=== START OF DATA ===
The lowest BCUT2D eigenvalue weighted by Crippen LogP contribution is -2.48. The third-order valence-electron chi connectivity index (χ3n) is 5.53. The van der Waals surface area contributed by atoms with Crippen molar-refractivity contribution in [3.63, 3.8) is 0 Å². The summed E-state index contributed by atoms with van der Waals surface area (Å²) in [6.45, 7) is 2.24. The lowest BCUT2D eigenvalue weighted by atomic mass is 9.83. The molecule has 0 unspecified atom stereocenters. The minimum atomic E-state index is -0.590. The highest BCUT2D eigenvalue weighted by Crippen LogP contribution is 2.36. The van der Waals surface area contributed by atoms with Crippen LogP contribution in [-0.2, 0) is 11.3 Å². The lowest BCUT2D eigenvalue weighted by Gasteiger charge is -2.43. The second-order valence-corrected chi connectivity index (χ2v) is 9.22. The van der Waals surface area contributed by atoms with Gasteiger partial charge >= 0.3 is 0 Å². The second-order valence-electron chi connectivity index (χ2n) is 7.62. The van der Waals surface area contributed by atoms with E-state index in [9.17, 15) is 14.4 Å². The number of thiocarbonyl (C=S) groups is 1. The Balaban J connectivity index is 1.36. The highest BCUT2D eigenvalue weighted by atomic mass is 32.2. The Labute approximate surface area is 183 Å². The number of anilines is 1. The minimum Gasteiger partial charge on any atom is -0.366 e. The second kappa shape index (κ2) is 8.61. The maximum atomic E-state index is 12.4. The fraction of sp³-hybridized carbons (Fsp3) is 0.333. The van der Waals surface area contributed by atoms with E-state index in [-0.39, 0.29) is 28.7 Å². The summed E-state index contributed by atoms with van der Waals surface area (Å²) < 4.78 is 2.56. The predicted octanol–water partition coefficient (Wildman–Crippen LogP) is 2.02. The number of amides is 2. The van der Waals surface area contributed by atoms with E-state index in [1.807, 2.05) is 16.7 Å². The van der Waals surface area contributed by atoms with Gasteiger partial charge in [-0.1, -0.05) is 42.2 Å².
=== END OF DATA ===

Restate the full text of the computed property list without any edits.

The lowest BCUT2D eigenvalue weighted by Crippen LogP contribution is -2.48. The third-order valence-electron chi connectivity index (χ3n) is 5.53. The van der Waals surface area contributed by atoms with Crippen molar-refractivity contribution in [3.63, 3.8) is 0 Å². The summed E-state index contributed by atoms with van der Waals surface area (Å²) in [6.45, 7) is 2.24. The lowest BCUT2D eigenvalue weighted by atomic mass is 9.83. The molecule has 0 unspecified atom stereocenters. The minimum atomic E-state index is -0.590. The highest BCUT2D eigenvalue weighted by Crippen LogP contribution is 2.36. The van der Waals surface area contributed by atoms with Crippen LogP contribution in [-0.2, 0) is 11.3 Å². The lowest BCUT2D eigenvalue weighted by Gasteiger charge is -2.43. The second-order valence-corrected chi connectivity index (χ2v) is 9.22. The van der Waals surface area contributed by atoms with Gasteiger partial charge >= 0.3 is 0 Å². The second-order valence-electron chi connectivity index (χ2n) is 7.62. The van der Waals surface area contributed by atoms with E-state index in [9.17, 15) is 14.4 Å². The number of thiocarbonyl (C=S) groups is 1. The Balaban J connectivity index is 1.36. The highest BCUT2D eigenvalue weighted by atomic mass is 32.2. The Labute approximate surface area is 183 Å². The number of anilines is 1. The minimum Gasteiger partial charge on any atom is -0.366 e. The second kappa shape index (κ2) is 8.61. The maximum atomic E-state index is 12.4. The fraction of sp³-hybridized carbons (Fsp3) is 0.333. The van der Waals surface area contributed by atoms with E-state index in [-0.39, 0.29) is 28.7 Å². The summed E-state index contributed by atoms with van der Waals surface area (Å²) < 4.78 is 2.56. The predicted octanol–water partition coefficient (Wildman–Crippen LogP) is 2.02. The number of amides is 2. The van der Waals surface area contributed by atoms with E-state index in [1.807, 2.05) is 16.7 Å². The van der Waals surface area contributed by atoms with Gasteiger partial charge in [-0.1, -0.05) is 42.2 Å².